{Pro tip: Always check if there is a dress code when going to museum or chapels, because here at the Vatican, all knees and shoulders must be covered, so yes this means pants when it is 93 degrees outside}.

Right outside the museum is Piazza San Pietro. Being that is was Wednesday, the Pope had a mass service in the morning, so there were way more people around than other days. After the service, the church and plaza close from 12-2pm, which is of course the time we were there. We could still peek through the barrier and see St. Peter's monument (said to be his gravesite as well) and a few other beautiful bits of the plaza.

(Note the man by the car who is one of the Vatican's few citizens)

On the way back to the metro it starting pouring so we decided to wait to storm out by eating some lunch at our air bnb. A few hours later we were ready to continue the sightseeing walking tour.

The first stop was Piazza del Popolo where we climbed to the top for a view of this beautiful city.

From here we walked to the Spanish Steps and walked from the top down into the fountain.

Rome is another city that does not require a lot of public transportation to get around (other than to the Vatican). The Pantheon was also about a ten minute walk from the Spanish Steps so we headed in that direction. The Pantheon used to be a Roman temple but has transitioned throughout the years into a church.

Since we had some extra time we decided to see one of our bonus stops, Piazza Navona.

There are so many beautiful fountains in Rome and you just stumble upon them everywhere. The water in Rome is some of the cleanest in the world, and in almost all the fountains you will see people filling up their water bottles. There are also smaller fountains around to fill them as well but the water is always cold and clean so we took every chance we could to hydrate.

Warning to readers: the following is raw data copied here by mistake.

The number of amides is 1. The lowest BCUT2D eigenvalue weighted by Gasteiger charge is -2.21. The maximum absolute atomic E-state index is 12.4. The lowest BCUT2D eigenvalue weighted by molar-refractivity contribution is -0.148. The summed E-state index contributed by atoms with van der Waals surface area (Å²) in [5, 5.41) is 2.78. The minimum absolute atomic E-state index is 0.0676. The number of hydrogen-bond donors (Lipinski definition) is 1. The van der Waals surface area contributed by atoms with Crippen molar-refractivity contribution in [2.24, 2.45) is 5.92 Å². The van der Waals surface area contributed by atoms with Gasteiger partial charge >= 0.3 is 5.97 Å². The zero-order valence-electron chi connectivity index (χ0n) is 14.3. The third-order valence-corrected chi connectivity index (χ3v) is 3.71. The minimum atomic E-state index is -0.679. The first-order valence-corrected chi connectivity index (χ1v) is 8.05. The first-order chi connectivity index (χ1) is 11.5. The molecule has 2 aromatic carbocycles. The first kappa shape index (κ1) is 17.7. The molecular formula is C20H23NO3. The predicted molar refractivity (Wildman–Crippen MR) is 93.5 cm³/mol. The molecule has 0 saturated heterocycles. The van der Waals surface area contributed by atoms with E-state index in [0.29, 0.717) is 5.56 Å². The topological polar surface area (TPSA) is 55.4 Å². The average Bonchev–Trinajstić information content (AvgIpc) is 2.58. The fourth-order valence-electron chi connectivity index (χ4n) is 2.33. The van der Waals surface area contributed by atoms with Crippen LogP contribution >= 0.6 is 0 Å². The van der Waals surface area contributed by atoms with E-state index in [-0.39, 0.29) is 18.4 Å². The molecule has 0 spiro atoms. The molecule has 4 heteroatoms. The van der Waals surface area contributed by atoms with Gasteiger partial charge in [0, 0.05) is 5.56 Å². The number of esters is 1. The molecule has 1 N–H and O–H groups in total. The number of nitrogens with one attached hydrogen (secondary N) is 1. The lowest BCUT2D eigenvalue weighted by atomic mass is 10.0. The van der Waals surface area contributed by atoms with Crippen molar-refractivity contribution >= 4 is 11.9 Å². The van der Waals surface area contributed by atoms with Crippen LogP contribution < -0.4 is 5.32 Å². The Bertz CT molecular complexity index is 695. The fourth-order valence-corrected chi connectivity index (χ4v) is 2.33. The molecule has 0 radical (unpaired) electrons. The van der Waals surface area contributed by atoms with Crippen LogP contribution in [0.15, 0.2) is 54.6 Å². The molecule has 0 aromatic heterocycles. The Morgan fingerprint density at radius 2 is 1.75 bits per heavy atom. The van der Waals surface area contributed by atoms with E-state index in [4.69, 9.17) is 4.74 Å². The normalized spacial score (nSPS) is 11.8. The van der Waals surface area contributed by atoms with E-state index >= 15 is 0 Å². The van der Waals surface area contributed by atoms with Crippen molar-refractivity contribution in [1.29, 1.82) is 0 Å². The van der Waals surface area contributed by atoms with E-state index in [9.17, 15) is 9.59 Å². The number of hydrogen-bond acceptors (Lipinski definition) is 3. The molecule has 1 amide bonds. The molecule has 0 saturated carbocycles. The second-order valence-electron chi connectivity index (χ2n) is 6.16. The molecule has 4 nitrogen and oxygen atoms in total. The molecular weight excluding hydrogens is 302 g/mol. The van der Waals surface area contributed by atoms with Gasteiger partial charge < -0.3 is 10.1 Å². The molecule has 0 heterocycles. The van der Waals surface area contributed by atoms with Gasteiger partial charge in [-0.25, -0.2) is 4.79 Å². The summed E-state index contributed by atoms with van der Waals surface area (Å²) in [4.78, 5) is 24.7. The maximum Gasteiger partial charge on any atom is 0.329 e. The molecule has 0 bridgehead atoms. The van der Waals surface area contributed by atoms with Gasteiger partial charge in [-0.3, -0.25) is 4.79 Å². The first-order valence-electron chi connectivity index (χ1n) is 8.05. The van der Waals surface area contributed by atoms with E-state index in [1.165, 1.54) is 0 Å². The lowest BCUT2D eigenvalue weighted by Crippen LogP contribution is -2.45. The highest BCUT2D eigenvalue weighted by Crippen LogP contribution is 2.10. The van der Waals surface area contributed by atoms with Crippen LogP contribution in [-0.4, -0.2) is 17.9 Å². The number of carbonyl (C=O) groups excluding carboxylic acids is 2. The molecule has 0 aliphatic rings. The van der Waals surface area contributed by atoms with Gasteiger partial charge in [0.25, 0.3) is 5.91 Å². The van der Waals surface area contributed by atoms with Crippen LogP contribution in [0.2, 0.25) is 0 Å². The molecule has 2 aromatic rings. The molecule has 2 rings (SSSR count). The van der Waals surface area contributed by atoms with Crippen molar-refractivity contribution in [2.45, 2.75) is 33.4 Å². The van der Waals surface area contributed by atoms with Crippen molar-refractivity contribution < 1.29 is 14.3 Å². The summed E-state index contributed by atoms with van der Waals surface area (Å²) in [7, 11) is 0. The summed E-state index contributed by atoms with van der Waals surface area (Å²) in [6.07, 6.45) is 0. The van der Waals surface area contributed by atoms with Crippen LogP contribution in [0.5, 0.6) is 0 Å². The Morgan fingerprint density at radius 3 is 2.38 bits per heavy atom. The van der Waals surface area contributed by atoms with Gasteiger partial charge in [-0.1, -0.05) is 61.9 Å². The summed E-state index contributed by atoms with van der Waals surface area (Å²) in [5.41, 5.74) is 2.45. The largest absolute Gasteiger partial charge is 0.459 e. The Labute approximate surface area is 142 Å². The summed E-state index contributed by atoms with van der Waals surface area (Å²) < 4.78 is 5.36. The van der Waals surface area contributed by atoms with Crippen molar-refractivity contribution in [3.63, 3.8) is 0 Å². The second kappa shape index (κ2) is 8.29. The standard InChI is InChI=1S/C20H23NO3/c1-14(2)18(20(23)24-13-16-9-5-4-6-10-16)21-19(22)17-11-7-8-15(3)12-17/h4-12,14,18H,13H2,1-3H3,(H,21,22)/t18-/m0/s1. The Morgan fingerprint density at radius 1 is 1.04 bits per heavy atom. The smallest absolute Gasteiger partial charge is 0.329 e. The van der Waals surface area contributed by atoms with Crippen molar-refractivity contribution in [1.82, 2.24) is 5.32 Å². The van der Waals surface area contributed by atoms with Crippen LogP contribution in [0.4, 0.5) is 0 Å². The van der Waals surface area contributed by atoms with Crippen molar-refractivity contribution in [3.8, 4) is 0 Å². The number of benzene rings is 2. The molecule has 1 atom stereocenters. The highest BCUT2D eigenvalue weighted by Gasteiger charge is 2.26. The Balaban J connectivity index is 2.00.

Of course we had to see the most famous fountain of all, which was what I was most looking forward to in Rome. Our first experience at Trevi Fountain was extremely overwhelming. The amount of people around was similar to waiting for the New Years ball to drop in Times Square, and we quickly decided to come back later when it wasn't so crowded.

Since we were ready for dinner anyways, we retreated to Melogrand Cafe, which was right in the square. They had a deal for 6.50 Euros, you got four squares of pizza and a drink. There were so many different kinds of pizza to choose from but what I found peculiar is most did not have sauce on them, only tomatoes. The pizza was delicious though and while sitting here we had the amazing realization that we were eating pizza in Italy!

After dinner we had to have a little gelato (since everyone is always eating it everywhere here). It was so difficult to choose a flavor because they all looked incredible. In the end I got passion fruit and Mike got nutella-vanilla (there is Nutella everything here!), and I think this may become a new nightly thing in Italy because it was so good.

We took our gelato and Italian wine we bought up to the roof of our air bnb to dance to popular Italian songs like "Thats Amore" and watch the sunset.

After sunset, we decided to try our luck at Trevi Fountain yet again. It was a little less crowded but still fairly busy. The fountain is so incredible all lit up at night time and I would really recommend going to see it at both day and night time (because hey, when in Rome....)

I really loved Rome and I think it was one of my favorite places of our entire trip, and not just because I got to live out all my Lizzie McGuire movie fantasies, but it was just so exceptionally beautiful. For now I say farewell Rome, but I am sure I will be back here one day because it was incredible! Til then, we are off for our first Eurail train experience to Pompeii.